Google Analytics for Developers: Way Beyond the Pageview

Google Analytics is more than just page views. As developers, we can use it to measure how our users actually use our apps and use that data to figure out how to make it better. It’s free and best of all, you can do all of this with less than 3 lines of code.

The presentation is about 45 minutes long and the Q&A session ran 15 minutes.


  • User flow analysis
  • Google Analytics vs Mixpanel
  • Discovering user drop off
  • Analyzing user engagement with event tracking


This presentation was made at PhillyRB on Jan 15, 2013.

Related Links:

  • Gattica : My Ruby wrapper for Google Analytics API
    • Uses Google Analytics API v2.
    • Basic Authentication. (No OAuth support)
    • Simple but kind of old now.
    • I’ve moved over to using my “simple” API wrapper for my needs.
  • Legato : Ruby wrapper for Google Analytics API by Tony Pitale
    • Currently maintained.
    • Uses Google Analytics API v3.
    • OAuth2 support
    • Define a class for creating reports
  • Garb : Ruby wrapper for Google Analytics API by Viget Labs
    • Not maintained?
    • Uses Google Analytics API v3.
    • OAuth2 support?
  • Google Analytics API documentation

My gist fits my use case. It’s small and reduces my dependencies. But, if you’re looking for my recommendation for your projects, I would personally go with Legato.

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Scraping HTML5 Sites Using Capybara + PhantomJS

When I have to get data from the web and add structure it generally falls into three categories: structured API data, data from a “static” website, and data from a “dynamic” website.

I define “dynamic” website as page that requires execution of JavaScript to get to the data. In other words whatever I need to scrape off the page has been added to the DOM after the page loaded.

The Challenge of Scraping HTML5 sites

For example, to get the circle count from Google+ you have to load the page using a browser. The browser will send AJAX requests to get the data and the count back to the page. If you open up Chrome’s inspector window and enable “Log XMLHttpRequests” you can see everything it’s calling out.

All that really means is that you can’t get those counts without automating a browser. That’s where Capybara and PhantomJS come into play.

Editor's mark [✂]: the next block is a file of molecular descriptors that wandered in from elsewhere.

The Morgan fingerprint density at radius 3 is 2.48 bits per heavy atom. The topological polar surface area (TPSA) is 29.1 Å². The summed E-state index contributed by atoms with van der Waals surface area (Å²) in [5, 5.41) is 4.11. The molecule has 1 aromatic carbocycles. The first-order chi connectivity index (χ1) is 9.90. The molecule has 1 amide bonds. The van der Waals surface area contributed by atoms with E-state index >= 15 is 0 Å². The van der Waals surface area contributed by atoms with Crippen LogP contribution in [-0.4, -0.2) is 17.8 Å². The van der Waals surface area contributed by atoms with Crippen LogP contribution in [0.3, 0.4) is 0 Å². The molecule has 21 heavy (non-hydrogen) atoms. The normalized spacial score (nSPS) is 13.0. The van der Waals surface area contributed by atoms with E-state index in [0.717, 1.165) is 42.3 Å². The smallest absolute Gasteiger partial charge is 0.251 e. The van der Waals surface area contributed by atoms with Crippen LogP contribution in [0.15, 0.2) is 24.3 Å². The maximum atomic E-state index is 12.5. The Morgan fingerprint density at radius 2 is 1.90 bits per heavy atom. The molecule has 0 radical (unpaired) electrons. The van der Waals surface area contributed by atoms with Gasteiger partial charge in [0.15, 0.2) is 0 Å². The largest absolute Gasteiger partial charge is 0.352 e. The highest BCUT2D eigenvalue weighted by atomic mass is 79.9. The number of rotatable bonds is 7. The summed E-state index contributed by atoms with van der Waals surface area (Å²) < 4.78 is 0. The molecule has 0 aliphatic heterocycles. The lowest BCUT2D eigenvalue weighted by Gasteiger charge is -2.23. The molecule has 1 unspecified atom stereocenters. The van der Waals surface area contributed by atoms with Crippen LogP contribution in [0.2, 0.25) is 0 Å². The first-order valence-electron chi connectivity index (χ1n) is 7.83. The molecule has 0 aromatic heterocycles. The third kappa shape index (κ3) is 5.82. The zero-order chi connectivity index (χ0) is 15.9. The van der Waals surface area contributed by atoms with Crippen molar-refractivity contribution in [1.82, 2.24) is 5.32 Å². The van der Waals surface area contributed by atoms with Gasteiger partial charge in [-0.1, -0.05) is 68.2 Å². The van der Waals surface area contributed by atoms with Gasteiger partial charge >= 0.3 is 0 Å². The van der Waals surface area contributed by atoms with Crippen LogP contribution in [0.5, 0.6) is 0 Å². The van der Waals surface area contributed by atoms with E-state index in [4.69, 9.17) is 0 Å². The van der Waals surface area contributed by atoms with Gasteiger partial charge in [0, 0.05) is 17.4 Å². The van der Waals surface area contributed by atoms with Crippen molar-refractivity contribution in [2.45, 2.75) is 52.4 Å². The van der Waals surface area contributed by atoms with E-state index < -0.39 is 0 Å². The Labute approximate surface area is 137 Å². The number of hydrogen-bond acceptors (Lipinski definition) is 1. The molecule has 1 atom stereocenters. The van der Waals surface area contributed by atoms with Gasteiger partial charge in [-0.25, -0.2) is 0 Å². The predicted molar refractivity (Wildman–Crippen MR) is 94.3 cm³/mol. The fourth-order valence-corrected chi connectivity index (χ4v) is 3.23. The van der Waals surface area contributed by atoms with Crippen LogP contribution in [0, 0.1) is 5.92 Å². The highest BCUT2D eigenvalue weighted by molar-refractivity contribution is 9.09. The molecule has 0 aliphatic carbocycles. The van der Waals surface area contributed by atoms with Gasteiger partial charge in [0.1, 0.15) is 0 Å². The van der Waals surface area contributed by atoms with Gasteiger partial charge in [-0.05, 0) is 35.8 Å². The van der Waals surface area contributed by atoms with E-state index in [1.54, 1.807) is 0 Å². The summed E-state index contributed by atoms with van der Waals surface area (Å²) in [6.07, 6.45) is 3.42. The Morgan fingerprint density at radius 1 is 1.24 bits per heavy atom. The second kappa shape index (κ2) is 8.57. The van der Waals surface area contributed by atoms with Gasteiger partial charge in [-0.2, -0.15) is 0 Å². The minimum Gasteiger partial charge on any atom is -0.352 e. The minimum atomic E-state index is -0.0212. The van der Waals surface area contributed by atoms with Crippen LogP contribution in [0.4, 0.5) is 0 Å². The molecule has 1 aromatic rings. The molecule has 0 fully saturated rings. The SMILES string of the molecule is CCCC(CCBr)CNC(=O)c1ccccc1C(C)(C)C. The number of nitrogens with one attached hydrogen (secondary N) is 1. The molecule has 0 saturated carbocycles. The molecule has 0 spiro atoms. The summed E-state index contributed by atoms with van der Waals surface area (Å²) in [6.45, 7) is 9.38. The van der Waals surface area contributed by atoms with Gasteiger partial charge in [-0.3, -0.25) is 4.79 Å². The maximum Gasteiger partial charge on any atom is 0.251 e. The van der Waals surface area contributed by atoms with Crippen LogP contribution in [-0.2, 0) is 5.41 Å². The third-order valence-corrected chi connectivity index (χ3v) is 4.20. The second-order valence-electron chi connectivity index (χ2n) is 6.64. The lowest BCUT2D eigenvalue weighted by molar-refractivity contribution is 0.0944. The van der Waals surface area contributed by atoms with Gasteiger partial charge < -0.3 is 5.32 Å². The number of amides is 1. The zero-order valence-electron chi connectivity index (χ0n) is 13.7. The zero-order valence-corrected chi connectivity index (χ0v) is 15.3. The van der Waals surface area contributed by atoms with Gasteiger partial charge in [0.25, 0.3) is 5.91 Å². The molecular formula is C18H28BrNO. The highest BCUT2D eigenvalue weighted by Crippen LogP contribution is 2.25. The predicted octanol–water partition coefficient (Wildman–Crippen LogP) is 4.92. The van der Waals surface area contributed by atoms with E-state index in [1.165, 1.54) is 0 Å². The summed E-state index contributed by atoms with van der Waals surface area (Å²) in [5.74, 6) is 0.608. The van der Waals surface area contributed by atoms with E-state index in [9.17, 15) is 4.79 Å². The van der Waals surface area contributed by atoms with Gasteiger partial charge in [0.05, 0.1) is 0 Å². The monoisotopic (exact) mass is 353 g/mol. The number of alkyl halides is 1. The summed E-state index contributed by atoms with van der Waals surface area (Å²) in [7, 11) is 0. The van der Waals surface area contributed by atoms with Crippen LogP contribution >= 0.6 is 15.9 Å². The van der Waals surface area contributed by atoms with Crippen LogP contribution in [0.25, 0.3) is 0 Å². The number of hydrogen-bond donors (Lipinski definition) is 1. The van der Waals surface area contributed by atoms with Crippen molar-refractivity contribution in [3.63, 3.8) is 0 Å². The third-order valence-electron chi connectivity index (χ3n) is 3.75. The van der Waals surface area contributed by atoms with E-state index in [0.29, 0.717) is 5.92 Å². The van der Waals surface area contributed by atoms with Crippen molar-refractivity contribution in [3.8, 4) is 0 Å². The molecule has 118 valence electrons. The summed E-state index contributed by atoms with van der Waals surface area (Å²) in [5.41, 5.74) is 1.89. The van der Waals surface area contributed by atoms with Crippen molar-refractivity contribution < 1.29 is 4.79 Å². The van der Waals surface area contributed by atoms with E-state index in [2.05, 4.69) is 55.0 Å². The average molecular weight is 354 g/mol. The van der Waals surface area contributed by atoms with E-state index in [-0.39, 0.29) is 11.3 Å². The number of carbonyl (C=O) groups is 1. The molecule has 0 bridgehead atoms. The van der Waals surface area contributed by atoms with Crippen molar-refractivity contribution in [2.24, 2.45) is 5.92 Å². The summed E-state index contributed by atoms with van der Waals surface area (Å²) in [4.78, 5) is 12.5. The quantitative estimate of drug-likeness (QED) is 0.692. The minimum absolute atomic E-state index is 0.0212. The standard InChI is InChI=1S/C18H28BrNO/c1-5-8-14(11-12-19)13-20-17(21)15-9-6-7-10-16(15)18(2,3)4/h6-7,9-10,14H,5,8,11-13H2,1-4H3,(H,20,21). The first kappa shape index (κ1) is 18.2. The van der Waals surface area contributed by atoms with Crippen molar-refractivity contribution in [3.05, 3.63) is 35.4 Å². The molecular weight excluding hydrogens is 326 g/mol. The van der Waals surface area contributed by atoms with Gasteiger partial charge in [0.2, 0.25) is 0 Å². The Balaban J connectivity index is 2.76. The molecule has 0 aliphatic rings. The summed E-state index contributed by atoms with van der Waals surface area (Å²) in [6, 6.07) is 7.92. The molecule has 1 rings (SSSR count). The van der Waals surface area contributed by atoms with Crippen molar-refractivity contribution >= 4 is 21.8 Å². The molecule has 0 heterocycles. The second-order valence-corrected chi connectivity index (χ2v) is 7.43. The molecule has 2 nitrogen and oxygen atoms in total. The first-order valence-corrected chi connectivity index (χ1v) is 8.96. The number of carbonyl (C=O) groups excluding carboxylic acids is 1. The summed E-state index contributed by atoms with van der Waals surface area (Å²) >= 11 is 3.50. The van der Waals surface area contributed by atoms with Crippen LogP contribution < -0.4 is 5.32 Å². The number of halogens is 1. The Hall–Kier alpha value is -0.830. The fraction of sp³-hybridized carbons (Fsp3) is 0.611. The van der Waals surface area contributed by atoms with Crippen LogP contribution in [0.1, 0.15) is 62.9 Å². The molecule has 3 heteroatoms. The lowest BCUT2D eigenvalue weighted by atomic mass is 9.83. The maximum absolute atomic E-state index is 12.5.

Using PhantomJS as a scraper

PhantomJS is a headless browser. That means it’s a full browser that you can programatically control but it doesn’t show anything on the screen. It’s original purpose was to help programmers automate testing websites. For scraping purposes this is perfect but you have to run PhantomJS for every site you want to scrape.

Scaling PhantomJS with Capybara

To scale up PhantomJS for multiple threads I used Capybara. It’s also an automated testing tool that provides easy to use functions that deal with starting and killing processor threads, navigate pages, and parsing HTML.

With multiple instances of PhantomJS I wrote a simple wrapper API that starts up a thread with PhantomJS running, interacts with a website, grabs the information I need, shuts down the thread, and returns the information. Each one of those instances is managed by a job queue to make it painless to manage lots of stuff running in parallel.

The Source Code

The pattern I used is similar to the HTTParty gem. The idea is to create a class that encapsulates a specific job, in this case its scrape Google+ and return a hash with the results.

First, I use a mix-in module that creates a basic DSL for creating wrapper APIs. This provides two common things that I have to use across any classes I write: Start and stop a thread and get the HTML.

Then finally write an encapsulating class for Google+. Create an instance of the class with the ID Google+ number passed in. Wait a few seconds for the page to pull in relevant data then parse the HTML with Nokogiri. From there, we can look for the XPath and get the circle counts.

(Note: This is not my production code.)

Now that we have the code getting circles from Google+ is as simple as calling one line of code:

Performance Considerations When Scaling

I only use this method of scraping only when it’s necessary. I will always prefer an API or regular scraping if those options are available. The performance is much better. If you’re not careful, scaling this can become a big memory hog. But in some cases PhantomJS is the only way to get something done.

It’s a big hammer. Use it sparingly.